Dive!: My Adventures in the Deep Frontier

Dive!: My Adventures in the Deep Frontier

by Sylvia Earle
     
 
Underwater explorer and ambassador for the ocean Dr. Sylvia A. Earle, named a Hero for the Planet by Time magazine, is well known for inspiring young people with her enthusiasm for the sea and its inhabitants. Children will follow along as the author goes ever deeper into the unknown, walking the seafloor in a diving suit named Jim and cruising in her submersible,

Overview

Underwater explorer and ambassador for the ocean Dr. Sylvia A. Earle, named a Hero for the Planet by Time magazine, is well known for inspiring young people with her enthusiasm for the sea and its inhabitants. Children will follow along as the author goes ever deeper into the unknown, walking the seafloor in a diving suit named Jim and cruising in her submersible, Deep Rover. Lavish photography, a timeline, glossary, and index round out this in-depth look at the deep frontier.

Editorial Reviews

From the Publisher
"Earle shares her lifelong passion for ocean exploration and conservation." —School Library Journal
Bulletin of the Center for Childrens Books
Arrangements of full-page and smaller photographs are a technicolor invitation to browsing, and the lively combination of subjects is immediately intriguing. This is an insightful look at a scientist who obviously has enormous passion for her work--an unusual biography that will appeal to sea-lovers and landlubbers alike.
Publishers Weekly - Publisher's Weekly
Marine biologist Earle (Sea Change) makes a compelling argument that the ocean, rather than space, is the next frontier waiting to be explored in this personable photoessay. In the opening chapter, Earle tells how her curiosity about what lives in the sea was first sparked and describes her delight at early underwater excursions using a snorkel and, later, scuba gear. Four subsequent chapters recount seminal events in Earle's career: studying whales in their natural habitats from Hawaii to Glacier Bay, Alaska; spending two weeks working as an "aquanaut" in the Tektite underwater laboratory, 50 feet below the surface of the ocean; sporting a special underwater diving suit called "Jim" (originally designed for salvage operations) to conduct research at 1250 feet; and helping to create Deep Rover, a mini-submarine able to descend to depths of 3000 feet. The book's final chapter, a plea for protecting the earth's oceans from becoming a dumping ground, is eloquent but does not flow naturally from the rest of the book. Earle writes with immediacy and specificity; readers will feel as if they are swimming along beside her as she forays into the ocean's darkest depths. Close-ups of a humpback whale's tail or a jellyfish illustrate points in the text; photographs like the one of Earle walking the sea floor off of the Bahama Islands in her "Jim" diving suit next to an American flag drive home her point that sea and space are equally worth exploring. Ages 8-up. (Feb.)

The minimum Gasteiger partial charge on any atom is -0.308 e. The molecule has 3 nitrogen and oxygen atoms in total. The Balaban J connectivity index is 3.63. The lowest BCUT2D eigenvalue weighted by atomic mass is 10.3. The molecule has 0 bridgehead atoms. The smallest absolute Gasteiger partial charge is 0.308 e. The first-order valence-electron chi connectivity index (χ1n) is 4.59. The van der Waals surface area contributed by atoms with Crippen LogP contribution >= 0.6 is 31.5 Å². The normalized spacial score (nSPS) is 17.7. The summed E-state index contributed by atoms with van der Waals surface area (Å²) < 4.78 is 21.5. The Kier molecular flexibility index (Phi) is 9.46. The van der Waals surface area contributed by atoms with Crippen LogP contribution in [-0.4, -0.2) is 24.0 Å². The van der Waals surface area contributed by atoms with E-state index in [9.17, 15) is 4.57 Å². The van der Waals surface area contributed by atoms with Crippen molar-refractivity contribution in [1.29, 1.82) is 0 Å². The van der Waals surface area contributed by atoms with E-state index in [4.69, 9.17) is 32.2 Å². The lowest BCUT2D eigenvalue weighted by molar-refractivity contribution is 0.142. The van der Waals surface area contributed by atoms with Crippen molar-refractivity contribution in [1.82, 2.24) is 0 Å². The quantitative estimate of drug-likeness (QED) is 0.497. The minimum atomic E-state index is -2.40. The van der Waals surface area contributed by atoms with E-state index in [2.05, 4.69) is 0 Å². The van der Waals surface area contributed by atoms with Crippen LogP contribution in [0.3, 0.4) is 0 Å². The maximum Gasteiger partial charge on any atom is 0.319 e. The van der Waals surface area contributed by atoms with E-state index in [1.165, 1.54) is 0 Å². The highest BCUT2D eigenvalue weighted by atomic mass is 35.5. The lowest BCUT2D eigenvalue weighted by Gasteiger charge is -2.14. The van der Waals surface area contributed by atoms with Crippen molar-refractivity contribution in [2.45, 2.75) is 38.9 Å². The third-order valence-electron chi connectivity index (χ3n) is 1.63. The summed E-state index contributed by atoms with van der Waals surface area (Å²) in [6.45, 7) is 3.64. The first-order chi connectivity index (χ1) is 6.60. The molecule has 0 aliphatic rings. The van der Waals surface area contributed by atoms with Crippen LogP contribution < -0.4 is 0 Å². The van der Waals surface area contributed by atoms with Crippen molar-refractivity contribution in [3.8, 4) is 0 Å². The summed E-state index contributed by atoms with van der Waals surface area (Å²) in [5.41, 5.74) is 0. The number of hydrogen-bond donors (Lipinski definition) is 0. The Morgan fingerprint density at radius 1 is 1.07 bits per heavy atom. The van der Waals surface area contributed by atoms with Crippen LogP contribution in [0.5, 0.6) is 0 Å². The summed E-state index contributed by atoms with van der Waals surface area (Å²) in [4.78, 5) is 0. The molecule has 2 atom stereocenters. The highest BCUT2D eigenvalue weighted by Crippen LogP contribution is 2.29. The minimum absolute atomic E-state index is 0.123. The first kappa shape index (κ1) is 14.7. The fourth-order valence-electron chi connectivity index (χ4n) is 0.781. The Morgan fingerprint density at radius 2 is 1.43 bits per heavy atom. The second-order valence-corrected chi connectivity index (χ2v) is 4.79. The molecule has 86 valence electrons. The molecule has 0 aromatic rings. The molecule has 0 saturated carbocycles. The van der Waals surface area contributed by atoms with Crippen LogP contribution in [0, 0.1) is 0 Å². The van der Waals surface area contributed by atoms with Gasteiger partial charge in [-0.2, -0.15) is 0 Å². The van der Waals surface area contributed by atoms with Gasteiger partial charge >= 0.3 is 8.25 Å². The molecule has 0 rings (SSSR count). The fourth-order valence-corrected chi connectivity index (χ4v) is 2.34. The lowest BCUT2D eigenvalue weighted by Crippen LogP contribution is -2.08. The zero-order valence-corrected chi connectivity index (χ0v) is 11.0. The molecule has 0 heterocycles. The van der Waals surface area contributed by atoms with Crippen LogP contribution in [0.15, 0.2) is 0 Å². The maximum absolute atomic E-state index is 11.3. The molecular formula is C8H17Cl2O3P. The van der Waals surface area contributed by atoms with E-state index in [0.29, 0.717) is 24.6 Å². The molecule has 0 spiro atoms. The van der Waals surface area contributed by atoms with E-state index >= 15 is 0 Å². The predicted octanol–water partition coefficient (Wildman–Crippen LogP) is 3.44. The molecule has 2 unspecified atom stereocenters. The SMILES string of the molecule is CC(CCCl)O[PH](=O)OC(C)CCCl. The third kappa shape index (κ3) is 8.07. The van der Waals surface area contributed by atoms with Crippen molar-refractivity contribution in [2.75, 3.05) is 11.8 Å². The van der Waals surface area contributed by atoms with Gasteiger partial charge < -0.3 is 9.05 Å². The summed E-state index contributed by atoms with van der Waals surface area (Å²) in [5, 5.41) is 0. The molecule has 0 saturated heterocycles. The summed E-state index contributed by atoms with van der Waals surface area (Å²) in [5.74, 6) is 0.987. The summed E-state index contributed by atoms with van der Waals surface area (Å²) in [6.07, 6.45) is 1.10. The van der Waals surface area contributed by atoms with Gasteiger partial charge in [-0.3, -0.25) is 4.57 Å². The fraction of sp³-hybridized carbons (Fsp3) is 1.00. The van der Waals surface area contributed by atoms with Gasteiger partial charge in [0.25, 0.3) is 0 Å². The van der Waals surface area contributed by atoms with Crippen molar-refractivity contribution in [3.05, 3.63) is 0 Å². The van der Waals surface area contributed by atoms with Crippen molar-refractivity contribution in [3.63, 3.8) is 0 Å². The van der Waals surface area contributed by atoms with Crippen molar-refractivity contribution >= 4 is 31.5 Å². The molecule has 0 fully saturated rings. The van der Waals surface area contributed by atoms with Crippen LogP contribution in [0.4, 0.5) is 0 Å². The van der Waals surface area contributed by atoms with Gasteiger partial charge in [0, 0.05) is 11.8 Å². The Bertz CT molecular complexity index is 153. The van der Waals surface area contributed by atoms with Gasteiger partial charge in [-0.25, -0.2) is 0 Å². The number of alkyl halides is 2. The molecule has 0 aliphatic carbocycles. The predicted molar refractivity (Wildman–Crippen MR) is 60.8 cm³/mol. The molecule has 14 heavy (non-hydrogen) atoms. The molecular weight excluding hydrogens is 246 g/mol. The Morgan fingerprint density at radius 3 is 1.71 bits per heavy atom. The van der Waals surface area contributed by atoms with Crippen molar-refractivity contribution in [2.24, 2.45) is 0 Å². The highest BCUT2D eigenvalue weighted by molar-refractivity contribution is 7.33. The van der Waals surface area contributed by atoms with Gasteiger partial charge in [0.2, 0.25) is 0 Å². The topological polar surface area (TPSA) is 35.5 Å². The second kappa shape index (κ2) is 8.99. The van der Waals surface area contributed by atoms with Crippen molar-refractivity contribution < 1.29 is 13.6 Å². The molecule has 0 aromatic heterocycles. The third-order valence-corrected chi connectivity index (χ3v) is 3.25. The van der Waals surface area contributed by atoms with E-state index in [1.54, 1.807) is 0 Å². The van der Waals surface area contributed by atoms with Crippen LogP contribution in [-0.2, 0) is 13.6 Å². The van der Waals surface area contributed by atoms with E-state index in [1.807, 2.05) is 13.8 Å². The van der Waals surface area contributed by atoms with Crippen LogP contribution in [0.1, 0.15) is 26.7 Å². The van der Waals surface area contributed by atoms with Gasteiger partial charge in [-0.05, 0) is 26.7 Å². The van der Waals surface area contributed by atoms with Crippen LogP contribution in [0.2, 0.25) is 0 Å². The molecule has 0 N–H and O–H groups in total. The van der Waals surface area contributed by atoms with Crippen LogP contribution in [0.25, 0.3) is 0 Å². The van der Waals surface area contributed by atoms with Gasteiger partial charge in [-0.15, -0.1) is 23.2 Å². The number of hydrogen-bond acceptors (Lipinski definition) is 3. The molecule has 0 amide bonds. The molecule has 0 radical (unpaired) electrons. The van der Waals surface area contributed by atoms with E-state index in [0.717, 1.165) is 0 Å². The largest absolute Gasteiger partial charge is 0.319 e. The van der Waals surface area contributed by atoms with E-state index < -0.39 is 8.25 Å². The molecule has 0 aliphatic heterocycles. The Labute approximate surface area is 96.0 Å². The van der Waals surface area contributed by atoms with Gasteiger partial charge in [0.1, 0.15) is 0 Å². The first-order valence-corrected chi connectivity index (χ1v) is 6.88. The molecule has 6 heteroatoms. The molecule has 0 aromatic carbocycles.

The deep ocean is both fascinating and filled with mystery. In this book Sylvia Earle describes her profession as a deep sea diver. Lots of interesting maritime information told in comprehensible terms is complemented by photographs of outstanding National Geographic quality. This book will entertain and inform! 1999, National Geographic Society, $18.95. Ages 10 to 12. Reviewer: A. Braga SOURCE: Parent Council, September 2001 (Vol. 9, No. 1)
School Library Journal
Gr 4-7-Earle uses a winning combination of factual information and genuine enthusiasm to encourage a new generation of aquanauts. After describing her early interest in the sea and her first scuba dive ("...in my mind I had been transformed irreversibly into a sea creature who henceforth would spend part of the time above water"), the marine biologist shares some of her experiences. She traveled from Hawaii to Alaska to study humpback whales; lived and worked for two weeks in an underwater laboratory; descended 1250 feet in an astronautlike deep-diving suit to do research; and helped design, build, and man a submersible called Deep Rover. Whether she is describing an intimate moment of communication with a giant whale or relating her startling discovery of a "strange creature" at 3000 feet (it turned out to be a soda can), Earle interests, entertains, and informs readers. The final chapter makes a gentle plea for protecting marine habitats. Large, full-color, carefully captioned photographs provide a porthole into the wonders of the sea, showing the variety of life on a coral reef or a jellyfish moving through open water. A respectful, sincere, and inviting look at the final frontier.-Joy Fleishhacker, School Library Journal
Kirkus Reviews
In an underwater adventure not to be missed, Earle recounts her lifelong love of the ocean and the world beneath the sea. She snorkeled as a child, progressed to scuba diving, went deeper as an aquanaut on the first team of women to live in an underwater laboratory called Tektite, and deeper still in an laboratory called Aquarius, riding the submersible Star II to the sea floor using a Jim suit. Every adventure is accompanied by striking full-color photos of Earle, the submersibles, and incredible sea life found around the world. A working scientist, the author conveys her enthusiasm and reverence for the natural world, and makes clear that there are more challenges ahead. (chronology, diagrams, index) (Nonfiction. 10-14) .

Product Details

ISBN-13:
9780792271444
Publisher:
National Geographic Society
Publication date:
01/28/1999
Series:
My Adventures Series
Pages:
64
Product dimensions:
9.47(w) x 11.17(h) x 0.42(d)
Lexile:
1230L (what's this?)
Age Range:
8 - 12 Years

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